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Texas' takeover of Houston's public schools is in motion, but do takeovers work?

AILSA CHANG, HOST:

A political fight is brewing over the fate of Houston's public schools. The state of Texas says it is taking over the Houston Independent School District. That is the eighth largest district in the nation. It's home to nearly 200,000 students. Republican Governor Greg Abbott and state education officials announced the move last week, citing poor academic performance in the district, among other reasons. But Democrats in the state counter that the move is politically driven. Here to explain more is Domingo Morel, author of the book "Takeover: Race, Education, And American Democracy." He's also an associate professor at New York University. Welcome.

DOMINGO MOREL: Thank you, Ailsa - nice to be with you.

CHANG: Nice to have you. So first, can you just briefly explain what happens next in this process? Like, what does a district takeover entail exactly?

MOREL: Usually what it means is the state authority - and the case in Texas will be the commissioner of education - they move towards removing the local school board in Houston, replacing it with an appointed board. And then this appointed board will now resume the responsibility of governance for the Houston Independent School District.

CHANG: Well, you know, Houston's school district is 62% Latino, 22% Black. How likely is it that the new board of managers for this district will actually resemble the district they represent?

MOREL: So my research shows that when the state takes over a district and appoints a new board, that board is actually racially representative of the community. So I suspect that new board will represent the city of Houston. The concern is who is this board going to be accountable to, right? So it's going to be accountable to the state, not to the residents of the city of Houston. And people who are rooted in the communities - even when they are on the board, they might find it very frustrating when they see that what they thought they will be able to do at the board is not in line with what the state wants to do.

CHANG: Interesting. Well, beyond the issue of accountability, I mean, how successful are state takeovers in improving academic performance?

MOREL: We don't have any good evidence that takeovers improved educational outcomes. On the other hand, what is clear is the political consequences for the community - losing the ability to have a representative body at the school board, things like school closures, things like the firing of teachers, the superintendent, all these kinds of things that matter to communities. They lose the ability to have influence over this.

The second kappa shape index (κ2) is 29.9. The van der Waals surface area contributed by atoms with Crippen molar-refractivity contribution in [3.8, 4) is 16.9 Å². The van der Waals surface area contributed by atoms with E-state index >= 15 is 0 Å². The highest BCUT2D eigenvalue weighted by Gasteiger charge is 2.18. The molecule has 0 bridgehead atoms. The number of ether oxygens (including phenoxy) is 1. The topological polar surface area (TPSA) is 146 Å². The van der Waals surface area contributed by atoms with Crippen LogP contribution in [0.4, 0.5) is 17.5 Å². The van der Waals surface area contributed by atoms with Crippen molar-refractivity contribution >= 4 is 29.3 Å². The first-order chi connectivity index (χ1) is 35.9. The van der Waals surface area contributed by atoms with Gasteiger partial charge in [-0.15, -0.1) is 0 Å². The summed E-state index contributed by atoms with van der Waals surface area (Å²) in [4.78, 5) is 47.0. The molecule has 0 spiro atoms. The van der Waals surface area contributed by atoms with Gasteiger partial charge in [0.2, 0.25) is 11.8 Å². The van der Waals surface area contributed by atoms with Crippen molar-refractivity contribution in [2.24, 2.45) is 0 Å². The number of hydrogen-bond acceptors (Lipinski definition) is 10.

CHANG: The officials in Texas - they keep talking consistently about this poor academic performance as the rationale for the takeover. But a Census Bureau survey showed that Texas spent $3,000 less per student than the national average in 2020. So how big of a factor do you think that underfunding is in explaining schools' poor academic performance?

MOREL: Lack of adequate funding in the state of Texas, particularly for a city like Houston, can help explain a lot of the challenges. And so this is why, particularly in communities that are lower-resource, it's important that they receive the funding. And oftentimes the city themselves cannot provide all of the funding, and they need outside funding. And this is where the state is supposed to come in and provide those additional resources. Texas is not coming in to the city of Houston to say, we're going to provide more resources and the supports that you need. They're coming in to take over and separate communities from their schools.

CHANG: Well, ultimately, then, according to your research, what actually works to improve schools' academic performance?

MOREL: One, again, is adequately funding the schools. Another one is having experienced teachers that have deep connections to the students and that community, having representation at the school board level, teacher level, administrative, level, also having, you know, wonderful programs that students enjoy, that keep students active in schools. All of these kinds of things are associated with improving education. Takeovers are not really associated with this. In fact, they're associated with the opposite. They don't come in to open more schools. They come in to close schools. And they don't come in to create a collective type of environment between community, parents, teachers and others. They come in, and they separate that, right? So the kind of things that go into improving schools when the state takeover comes in - they actually do the opposite.

CHANG: That is NYU professor Domingo Morel, the author of "Takeover: Race, Education, And American Democracy." Thank you very much for joining us today.

MOREL: Well, thank you for having me.

(SOUNDBITE OF TENDAI SONG, "TIME IN OUR LIVES") Transcript provided by NPR, Copyright NPR.

Christopher Intagliata is an editor at All Things Considered, where he writes news and edits interviews with politicians, musicians, restaurant owners, scientists and many of the other voices heard on the air.
Ailsa Chang is an award-winning journalist who hosts All Things Considered along with Ari Shapiro, Audie Cornish, and Mary Louise Kelly. She landed in public radio after practicing law for a few years.